The third Monday in April, Boston celebrates history with “Patriots Day,” commemorating “the shot heard ’round the world” that in 1775 launched the U.S. War for Independence.
Part of the celebration, this year on April 15, is the annual Boston Marathon. Jefferson resident Jim Schleisman has made personal running history there, completing the famous 26.2-mile race 23 times.
Schleisman’s running career started almost by accident. When he was 50, he was putting in long hours as the owner of Super Valu grocery stores in Jefferson and Rockwell City. He was overweight, exercising little and started walking to get back into shape. Then he tried to “run a block.” That left him winded, so he decided that he would run a little farther each night. At first he ran after dark, because he was embarrassed.
In 1986, about two years after he began running, his brother-in-law, a track coach, urged Schleisman to join him in running the Drake Relays Marathon in Des Moines. He agreed, but only “if I can drop out at any time.” Well, he ran, finished ahead of his brother-in-law, and ran a time that qualified him to run in the next Boston Marathon, which he said he knew almost nothing about.
Schleisman ran Boston for the first time in 1987 and said he “was not tired at all when he crossed the finish line.” All the cheering spectators had him really pumped up. “I was on Cloud Nine!” he said. And the notorious “Heartbreak Hill?” That long, uphill stretch at about mile number 23 “was a breeze.” He missed running in Boston in 1988 because of a knee injury, then ran it 22 straight years, through 2010, when he won his age division.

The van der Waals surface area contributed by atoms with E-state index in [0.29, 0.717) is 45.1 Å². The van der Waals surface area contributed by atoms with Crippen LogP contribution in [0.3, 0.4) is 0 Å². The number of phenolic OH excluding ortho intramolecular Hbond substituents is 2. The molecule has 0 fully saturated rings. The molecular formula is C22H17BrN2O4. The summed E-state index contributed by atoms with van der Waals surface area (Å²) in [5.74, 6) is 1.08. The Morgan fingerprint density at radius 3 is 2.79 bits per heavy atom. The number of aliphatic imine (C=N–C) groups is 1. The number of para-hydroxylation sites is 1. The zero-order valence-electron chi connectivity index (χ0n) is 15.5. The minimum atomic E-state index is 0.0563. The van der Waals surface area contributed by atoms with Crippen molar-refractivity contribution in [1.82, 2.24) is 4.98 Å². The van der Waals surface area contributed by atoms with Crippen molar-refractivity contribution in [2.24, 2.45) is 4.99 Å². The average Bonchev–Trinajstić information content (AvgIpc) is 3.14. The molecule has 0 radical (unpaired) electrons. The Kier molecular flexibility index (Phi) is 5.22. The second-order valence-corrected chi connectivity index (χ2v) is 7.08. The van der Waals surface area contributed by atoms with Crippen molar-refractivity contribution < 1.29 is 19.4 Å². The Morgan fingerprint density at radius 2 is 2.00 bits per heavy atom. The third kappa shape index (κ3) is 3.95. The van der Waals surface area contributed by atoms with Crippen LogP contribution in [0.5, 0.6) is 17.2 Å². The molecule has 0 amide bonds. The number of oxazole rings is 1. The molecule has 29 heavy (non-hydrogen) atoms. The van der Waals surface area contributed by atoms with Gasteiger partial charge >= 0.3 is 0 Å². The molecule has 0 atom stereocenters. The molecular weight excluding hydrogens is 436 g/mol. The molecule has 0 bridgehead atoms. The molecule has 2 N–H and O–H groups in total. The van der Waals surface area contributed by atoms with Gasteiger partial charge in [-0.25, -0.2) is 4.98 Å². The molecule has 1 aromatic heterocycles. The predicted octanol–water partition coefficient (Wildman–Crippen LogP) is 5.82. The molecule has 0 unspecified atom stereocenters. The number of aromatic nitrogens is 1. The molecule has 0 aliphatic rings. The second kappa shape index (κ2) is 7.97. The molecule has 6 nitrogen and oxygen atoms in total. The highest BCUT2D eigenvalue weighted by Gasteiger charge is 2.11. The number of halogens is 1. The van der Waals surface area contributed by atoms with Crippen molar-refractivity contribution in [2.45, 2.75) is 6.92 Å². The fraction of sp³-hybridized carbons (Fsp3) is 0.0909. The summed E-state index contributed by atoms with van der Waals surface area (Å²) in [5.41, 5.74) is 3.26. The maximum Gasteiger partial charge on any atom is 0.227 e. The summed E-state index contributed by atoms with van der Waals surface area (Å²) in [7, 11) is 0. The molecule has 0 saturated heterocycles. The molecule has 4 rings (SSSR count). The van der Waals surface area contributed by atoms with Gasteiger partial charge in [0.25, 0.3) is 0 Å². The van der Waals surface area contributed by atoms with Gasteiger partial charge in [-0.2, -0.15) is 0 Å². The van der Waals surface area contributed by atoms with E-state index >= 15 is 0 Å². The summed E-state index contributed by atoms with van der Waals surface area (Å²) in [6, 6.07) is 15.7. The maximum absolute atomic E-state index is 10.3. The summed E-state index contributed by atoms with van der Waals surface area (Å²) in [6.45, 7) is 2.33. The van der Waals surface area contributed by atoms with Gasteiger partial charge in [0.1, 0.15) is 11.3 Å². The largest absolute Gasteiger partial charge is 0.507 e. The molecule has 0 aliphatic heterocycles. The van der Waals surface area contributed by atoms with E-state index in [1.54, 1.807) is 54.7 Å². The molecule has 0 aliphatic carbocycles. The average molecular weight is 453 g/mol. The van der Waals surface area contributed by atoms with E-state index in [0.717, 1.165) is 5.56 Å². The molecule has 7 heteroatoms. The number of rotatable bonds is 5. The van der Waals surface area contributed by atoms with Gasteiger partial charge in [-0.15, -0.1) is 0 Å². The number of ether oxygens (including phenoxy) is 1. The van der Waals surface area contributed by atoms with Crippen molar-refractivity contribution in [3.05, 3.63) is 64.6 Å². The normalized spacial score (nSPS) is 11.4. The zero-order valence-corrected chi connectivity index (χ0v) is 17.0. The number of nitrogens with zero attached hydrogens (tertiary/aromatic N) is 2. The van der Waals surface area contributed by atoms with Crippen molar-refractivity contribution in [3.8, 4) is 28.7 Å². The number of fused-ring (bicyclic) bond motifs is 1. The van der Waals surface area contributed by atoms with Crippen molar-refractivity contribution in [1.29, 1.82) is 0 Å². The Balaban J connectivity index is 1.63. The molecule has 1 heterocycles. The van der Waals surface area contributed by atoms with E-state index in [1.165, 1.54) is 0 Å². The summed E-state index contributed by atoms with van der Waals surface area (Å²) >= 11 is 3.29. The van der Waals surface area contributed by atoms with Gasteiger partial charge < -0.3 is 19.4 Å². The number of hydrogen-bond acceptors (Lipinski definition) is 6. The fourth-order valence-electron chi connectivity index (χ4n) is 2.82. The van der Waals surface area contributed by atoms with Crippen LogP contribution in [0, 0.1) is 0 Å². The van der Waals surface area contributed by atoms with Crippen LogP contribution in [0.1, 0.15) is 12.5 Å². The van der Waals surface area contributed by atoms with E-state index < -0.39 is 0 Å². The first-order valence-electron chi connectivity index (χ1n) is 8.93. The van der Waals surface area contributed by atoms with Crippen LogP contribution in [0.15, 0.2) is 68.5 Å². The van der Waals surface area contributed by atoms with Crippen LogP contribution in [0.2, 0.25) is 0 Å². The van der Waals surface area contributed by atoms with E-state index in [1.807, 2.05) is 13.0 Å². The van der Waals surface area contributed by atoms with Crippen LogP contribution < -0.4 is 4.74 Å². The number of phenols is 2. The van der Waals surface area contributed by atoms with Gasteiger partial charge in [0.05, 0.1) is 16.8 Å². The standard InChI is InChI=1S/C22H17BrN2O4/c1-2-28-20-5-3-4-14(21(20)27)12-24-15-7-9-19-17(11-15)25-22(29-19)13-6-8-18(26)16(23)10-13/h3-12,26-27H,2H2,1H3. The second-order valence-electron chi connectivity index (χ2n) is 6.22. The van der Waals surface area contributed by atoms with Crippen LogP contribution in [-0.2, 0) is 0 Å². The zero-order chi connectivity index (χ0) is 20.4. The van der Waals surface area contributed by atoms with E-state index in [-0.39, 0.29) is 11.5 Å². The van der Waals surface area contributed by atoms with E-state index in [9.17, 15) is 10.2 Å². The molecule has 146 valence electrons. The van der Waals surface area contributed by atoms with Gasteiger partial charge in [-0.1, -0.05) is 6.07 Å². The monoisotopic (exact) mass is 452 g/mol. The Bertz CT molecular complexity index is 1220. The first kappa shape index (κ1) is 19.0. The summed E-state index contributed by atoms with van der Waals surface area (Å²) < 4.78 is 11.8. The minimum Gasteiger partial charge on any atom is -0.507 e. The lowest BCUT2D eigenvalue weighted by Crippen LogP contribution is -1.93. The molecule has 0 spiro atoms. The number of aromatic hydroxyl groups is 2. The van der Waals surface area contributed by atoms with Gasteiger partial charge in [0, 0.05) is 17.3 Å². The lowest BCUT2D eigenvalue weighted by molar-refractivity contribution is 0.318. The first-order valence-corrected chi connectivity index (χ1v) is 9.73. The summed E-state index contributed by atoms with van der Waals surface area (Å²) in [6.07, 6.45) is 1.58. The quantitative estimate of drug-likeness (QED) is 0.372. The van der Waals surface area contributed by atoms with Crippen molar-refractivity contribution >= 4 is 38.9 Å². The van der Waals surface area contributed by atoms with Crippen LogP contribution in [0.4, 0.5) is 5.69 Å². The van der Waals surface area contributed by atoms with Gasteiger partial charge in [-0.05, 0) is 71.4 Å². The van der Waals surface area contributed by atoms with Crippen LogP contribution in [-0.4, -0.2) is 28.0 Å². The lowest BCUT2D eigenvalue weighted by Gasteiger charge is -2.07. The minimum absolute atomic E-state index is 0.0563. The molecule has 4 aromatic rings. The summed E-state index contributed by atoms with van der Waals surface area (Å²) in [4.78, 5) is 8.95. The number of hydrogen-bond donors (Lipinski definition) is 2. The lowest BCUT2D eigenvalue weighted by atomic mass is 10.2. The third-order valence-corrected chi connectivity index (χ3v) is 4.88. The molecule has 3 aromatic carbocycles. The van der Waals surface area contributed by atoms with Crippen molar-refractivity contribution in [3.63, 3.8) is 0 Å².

He typically would run five to six other marathons a year, too, including in Ohio, Nevada, Texas, Minnesota and New York. He has now run a total of 101. He had his left knee joint replaced in 2012, and has now resumed running. Will he do marathons in the future?
“We’ll just see how it goes,” he said.
Several times, Schleisman has run marathons with his son, Tim Schleisman. His wife, Mary Jo Schleisman, says it has been fun going to watch him run, but it has been “an expensive hobby.” Besides all the travel, Schleisman buys new running shoes every three months. He has seen many changes in the sport. At big races, runners now are given computer chips encased in plastic to tie into their shoestrings, with the chips activating timing devices along the course. Clothing has improved, with fabrics that wick away perspiration. And he noted that in many races now, women outnumber men.
Schleisman will be the “honorary starter” of the “Market to Market Relay/Iowa” when that new 75-mile race to Des Moines begins in downtown Jefferson on May 11.
The author of this story, Helen Eason, and her husband, Curly Eason, are members of the Greene County Historical Society. Their daughter lives in the Boston area, and they have attended three Boston Marathons, cheering on Jim Schleisman. You can write the Easons at firstname.lastname@example.org.